Practical Data Analysis: Theory-driven, Theory-directed

Peter Grzybek


Once ‘visualization’ and ‘interpretation’ are in the center of this year’s Digital Humanities Conference in Tartu, it should be clear, from the very beginning, that visualization cannot be but a particular step in the process of data interpretation, which cannot replace interpretation itself: either visualization comes up in an early stage of a scientific process, in terms of some kind of explorative approach, or it summarizingly illustrates the results achieved before. From this perspective, the whole matter boils down to the crucial question of data interpretation, a concept which has been a key concept in the humanities for more than a hundred years.

In this workshop, some concrete attempts will be made to illustrate what it would mean to arrive at scientific interpretations in terms of explanation of data from various fields of the humanities. As a matter of fact, the concept of explanation has changed over the decades, if not centuries, starting from causal to probabilistic concepts, where scientific explanation is held to be impossible without theories and laws: understanding theories as systems of laws, and laws as hypotheses related to other hypotheses from the field, and corroborated on relevant empirical data, no scientific explanation is possible without theories and laws.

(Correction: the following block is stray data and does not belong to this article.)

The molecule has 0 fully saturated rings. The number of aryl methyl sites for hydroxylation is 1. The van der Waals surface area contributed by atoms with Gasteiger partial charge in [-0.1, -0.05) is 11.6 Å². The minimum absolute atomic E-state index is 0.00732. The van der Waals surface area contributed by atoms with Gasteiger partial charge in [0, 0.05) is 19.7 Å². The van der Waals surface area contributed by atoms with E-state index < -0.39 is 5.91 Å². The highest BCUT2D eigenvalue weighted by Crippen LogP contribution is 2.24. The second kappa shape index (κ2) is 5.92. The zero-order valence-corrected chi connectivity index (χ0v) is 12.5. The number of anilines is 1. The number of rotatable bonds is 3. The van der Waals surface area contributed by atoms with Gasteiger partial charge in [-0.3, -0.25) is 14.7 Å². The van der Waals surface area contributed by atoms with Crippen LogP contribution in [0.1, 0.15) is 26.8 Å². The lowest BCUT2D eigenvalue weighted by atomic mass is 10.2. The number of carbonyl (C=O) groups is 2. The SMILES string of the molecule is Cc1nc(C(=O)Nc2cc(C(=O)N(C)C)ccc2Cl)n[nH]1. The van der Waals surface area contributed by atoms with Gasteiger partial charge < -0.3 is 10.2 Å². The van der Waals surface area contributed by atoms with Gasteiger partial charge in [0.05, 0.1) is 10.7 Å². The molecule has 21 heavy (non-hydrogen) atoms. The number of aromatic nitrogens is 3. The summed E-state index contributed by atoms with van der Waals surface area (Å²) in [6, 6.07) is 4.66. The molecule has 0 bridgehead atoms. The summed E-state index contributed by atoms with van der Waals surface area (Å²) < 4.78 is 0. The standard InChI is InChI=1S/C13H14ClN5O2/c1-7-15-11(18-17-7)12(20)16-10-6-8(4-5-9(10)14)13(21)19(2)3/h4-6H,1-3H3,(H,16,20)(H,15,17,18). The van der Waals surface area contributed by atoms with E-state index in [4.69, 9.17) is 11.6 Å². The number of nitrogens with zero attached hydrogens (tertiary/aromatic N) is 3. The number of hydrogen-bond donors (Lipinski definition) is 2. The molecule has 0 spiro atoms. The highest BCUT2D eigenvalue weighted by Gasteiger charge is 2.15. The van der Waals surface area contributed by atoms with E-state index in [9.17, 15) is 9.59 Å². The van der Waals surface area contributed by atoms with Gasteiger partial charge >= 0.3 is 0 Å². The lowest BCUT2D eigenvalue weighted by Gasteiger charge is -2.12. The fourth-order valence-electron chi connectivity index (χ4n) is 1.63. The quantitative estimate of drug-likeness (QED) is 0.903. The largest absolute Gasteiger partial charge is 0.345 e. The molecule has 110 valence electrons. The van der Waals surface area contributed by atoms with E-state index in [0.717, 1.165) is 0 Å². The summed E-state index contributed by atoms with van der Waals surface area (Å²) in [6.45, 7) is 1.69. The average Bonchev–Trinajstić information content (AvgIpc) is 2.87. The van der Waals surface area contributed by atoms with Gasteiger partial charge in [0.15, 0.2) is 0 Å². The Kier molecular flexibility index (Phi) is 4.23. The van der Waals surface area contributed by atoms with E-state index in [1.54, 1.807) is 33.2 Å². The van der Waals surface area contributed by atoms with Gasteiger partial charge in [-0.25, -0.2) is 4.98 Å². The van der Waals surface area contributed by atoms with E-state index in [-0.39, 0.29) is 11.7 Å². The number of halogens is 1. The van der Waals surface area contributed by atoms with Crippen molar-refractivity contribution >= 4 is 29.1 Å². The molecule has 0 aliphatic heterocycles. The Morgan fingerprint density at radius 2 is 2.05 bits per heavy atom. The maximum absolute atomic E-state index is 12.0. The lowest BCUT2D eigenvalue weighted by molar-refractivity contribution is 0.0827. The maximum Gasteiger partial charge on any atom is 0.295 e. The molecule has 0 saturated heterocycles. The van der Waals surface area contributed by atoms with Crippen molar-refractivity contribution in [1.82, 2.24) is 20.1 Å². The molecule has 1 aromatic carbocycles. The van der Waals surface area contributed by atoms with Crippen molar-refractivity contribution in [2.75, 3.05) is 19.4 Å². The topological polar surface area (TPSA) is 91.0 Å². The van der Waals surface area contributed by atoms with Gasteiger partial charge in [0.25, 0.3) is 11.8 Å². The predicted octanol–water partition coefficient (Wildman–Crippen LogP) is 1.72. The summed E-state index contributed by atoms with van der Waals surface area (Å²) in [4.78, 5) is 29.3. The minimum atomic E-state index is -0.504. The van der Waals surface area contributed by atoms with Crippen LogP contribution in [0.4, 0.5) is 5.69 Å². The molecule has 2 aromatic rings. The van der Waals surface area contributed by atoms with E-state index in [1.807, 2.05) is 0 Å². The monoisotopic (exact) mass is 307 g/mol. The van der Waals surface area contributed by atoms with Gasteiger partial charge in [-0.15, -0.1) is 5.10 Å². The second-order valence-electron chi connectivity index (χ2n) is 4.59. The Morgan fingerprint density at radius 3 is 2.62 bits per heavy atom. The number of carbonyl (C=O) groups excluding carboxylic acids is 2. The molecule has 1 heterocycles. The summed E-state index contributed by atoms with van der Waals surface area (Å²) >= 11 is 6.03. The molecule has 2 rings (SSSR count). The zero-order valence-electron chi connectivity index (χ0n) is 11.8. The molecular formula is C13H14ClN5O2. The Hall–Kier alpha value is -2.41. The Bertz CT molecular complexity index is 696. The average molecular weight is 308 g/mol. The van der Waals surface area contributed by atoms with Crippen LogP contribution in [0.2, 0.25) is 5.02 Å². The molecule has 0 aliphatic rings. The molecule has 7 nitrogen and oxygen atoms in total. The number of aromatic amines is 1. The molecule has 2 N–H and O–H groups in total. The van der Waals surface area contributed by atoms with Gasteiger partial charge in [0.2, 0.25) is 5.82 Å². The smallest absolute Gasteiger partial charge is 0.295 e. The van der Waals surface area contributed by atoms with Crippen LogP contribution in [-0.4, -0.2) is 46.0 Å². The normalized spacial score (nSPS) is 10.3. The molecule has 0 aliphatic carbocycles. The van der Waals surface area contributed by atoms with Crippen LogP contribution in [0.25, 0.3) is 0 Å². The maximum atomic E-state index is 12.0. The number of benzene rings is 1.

Since the explanatory interpretation of data in this understanding thus is bound to the formulation of hypotheses, which can be submitted to (statistical) testing, the workshop will start on theory-based and theory-directed hypothesis formulation, followed by data acquisition, preparation and analysis, hypothesis testing, and finally interpretation.

By way of an illustration, the workshop will concentrate on two chosen examples: the structures of prose rhythm in texts of different languages, on the one hand, and shot length in movies, on the other. Tools for these analyses will be (made) available for participants, who are kindly asked to pre-register, along with their email addresses, and some additional information as to their personal scholarly profiles.